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Embroidered Coif (Unassembled)

Artist/maker unknown, English

Made in England, Europe

c. 1580s

Linen plain weave with silk and gilt thread embroidery in outline, chain, twisted chain, plaited braid, straight, couching, knotted, and detached buttonhole filling stitches and bullion knots; gilt spangles

8 x 16 1/2 inches (20.3 x 41.9 cm)

Curatorial Department:
Costume and Textiles

Object Location:

Currently not on view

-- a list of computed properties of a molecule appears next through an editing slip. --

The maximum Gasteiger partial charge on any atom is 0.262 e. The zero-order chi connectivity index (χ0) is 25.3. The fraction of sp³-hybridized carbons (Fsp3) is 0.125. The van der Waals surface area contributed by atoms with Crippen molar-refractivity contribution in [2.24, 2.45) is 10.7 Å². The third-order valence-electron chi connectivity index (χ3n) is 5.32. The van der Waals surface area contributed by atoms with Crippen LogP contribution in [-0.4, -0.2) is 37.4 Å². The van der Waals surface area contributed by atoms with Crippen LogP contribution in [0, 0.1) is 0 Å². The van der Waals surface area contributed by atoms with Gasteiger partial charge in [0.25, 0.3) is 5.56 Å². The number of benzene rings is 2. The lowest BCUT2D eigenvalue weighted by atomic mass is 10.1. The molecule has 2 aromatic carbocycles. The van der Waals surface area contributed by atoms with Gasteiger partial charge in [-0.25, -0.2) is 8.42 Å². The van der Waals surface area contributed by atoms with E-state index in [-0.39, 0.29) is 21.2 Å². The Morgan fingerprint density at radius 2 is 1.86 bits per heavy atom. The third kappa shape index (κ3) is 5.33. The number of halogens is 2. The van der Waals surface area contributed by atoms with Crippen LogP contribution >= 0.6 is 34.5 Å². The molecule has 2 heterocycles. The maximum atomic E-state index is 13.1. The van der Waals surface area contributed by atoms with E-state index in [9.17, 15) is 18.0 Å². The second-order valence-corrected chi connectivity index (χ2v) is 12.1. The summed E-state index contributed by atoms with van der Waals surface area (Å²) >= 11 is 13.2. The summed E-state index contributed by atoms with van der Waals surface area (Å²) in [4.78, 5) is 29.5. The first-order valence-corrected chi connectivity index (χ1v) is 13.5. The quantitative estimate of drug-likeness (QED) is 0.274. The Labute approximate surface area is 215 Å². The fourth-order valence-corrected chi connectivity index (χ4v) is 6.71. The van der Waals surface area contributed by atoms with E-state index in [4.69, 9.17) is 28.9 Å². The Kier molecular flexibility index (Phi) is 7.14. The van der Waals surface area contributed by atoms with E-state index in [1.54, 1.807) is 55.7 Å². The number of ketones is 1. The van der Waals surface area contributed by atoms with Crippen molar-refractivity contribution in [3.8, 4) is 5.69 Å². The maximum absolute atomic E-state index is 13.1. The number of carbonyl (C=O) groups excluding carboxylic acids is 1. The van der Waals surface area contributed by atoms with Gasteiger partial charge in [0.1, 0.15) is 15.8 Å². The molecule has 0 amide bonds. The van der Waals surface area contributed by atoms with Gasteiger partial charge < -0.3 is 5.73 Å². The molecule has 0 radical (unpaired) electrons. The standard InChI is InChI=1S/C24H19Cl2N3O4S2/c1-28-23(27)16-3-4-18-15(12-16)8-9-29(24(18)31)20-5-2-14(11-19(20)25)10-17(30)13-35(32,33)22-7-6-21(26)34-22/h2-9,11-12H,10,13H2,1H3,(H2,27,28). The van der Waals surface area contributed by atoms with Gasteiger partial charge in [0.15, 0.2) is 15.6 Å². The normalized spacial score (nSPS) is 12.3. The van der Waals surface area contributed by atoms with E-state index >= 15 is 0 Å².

Accession Number:

Credit Line:
Purchased with Museum funds, 1967

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Coifs, or caps, were worn by women when entertaining at home from the thirteenth to the seventeenth century. This coif’s scrolling vine motif was influenced by “Tree of Jesse” designs from opus anglicanum. The “Jesse” pattern was inspired by a passage from the Book of Isaiah, which details the Messiah’s lineage, starting with Jesse of Bethlehem, father of King David. To assemble this coif, the embroidery would be folded in half and stitched across the top and secured with a drawstring closure on the bottom. When worn, the assembled coif would form a point at the woman’s forehead.